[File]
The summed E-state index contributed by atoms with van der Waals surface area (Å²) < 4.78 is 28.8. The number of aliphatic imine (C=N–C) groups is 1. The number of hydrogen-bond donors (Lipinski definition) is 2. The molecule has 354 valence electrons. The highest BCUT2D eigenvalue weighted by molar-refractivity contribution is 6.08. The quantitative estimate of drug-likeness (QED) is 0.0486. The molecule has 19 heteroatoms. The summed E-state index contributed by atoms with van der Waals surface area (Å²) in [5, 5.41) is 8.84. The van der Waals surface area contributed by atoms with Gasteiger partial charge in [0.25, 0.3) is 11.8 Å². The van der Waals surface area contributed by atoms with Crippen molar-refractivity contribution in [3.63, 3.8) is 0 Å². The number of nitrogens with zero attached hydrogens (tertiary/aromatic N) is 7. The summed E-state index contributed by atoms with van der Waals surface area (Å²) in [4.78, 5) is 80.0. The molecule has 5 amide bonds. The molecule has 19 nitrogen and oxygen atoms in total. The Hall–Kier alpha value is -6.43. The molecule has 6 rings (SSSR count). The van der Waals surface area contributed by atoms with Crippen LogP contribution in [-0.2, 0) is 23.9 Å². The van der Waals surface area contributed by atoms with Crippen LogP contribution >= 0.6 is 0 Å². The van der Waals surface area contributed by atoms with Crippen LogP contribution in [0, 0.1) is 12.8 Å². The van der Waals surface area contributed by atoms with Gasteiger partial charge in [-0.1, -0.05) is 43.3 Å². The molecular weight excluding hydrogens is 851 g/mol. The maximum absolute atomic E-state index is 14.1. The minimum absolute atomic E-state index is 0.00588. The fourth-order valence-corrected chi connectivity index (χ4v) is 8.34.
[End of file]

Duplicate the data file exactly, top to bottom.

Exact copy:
The summed E-state index contributed by atoms with van der Waals surface area (Å²) < 4.78 is 28.8. The number of aliphatic imine (C=N–C) groups is 1. The number of hydrogen-bond donors (Lipinski definition) is 2. The molecule has 354 valence electrons. The highest BCUT2D eigenvalue weighted by molar-refractivity contribution is 6.08. The quantitative estimate of drug-likeness (QED) is 0.0486. The molecule has 19 heteroatoms. The summed E-state index contributed by atoms with van der Waals surface area (Å²) in [5, 5.41) is 8.84. The van der Waals surface area contributed by atoms with Gasteiger partial charge in [0.25, 0.3) is 11.8 Å². The van der Waals surface area contributed by atoms with Crippen molar-refractivity contribution in [3.63, 3.8) is 0 Å². The number of nitrogens with zero attached hydrogens (tertiary/aromatic N) is 7. The summed E-state index contributed by atoms with van der Waals surface area (Å²) in [4.78, 5) is 80.0. The molecule has 5 amide bonds. The molecule has 19 nitrogen and oxygen atoms in total. The Hall–Kier alpha value is -6.43. The molecule has 6 rings (SSSR count). The van der Waals surface area contributed by atoms with Crippen LogP contribution in [-0.2, 0) is 23.9 Å². The van der Waals surface area contributed by atoms with Crippen LogP contribution >= 0.6 is 0 Å². The van der Waals surface area contributed by atoms with Crippen LogP contribution in [0, 0.1) is 12.8 Å². The van der Waals surface area contributed by atoms with Gasteiger partial charge in [-0.1, -0.05) is 43.3 Å². The molecular weight excluding hydrogens is 851 g/mol. The maximum absolute atomic E-state index is 14.1. The minimum absolute atomic E-state index is 0.00588. The fourth-order valence-corrected chi connectivity index (χ4v) is 8.34.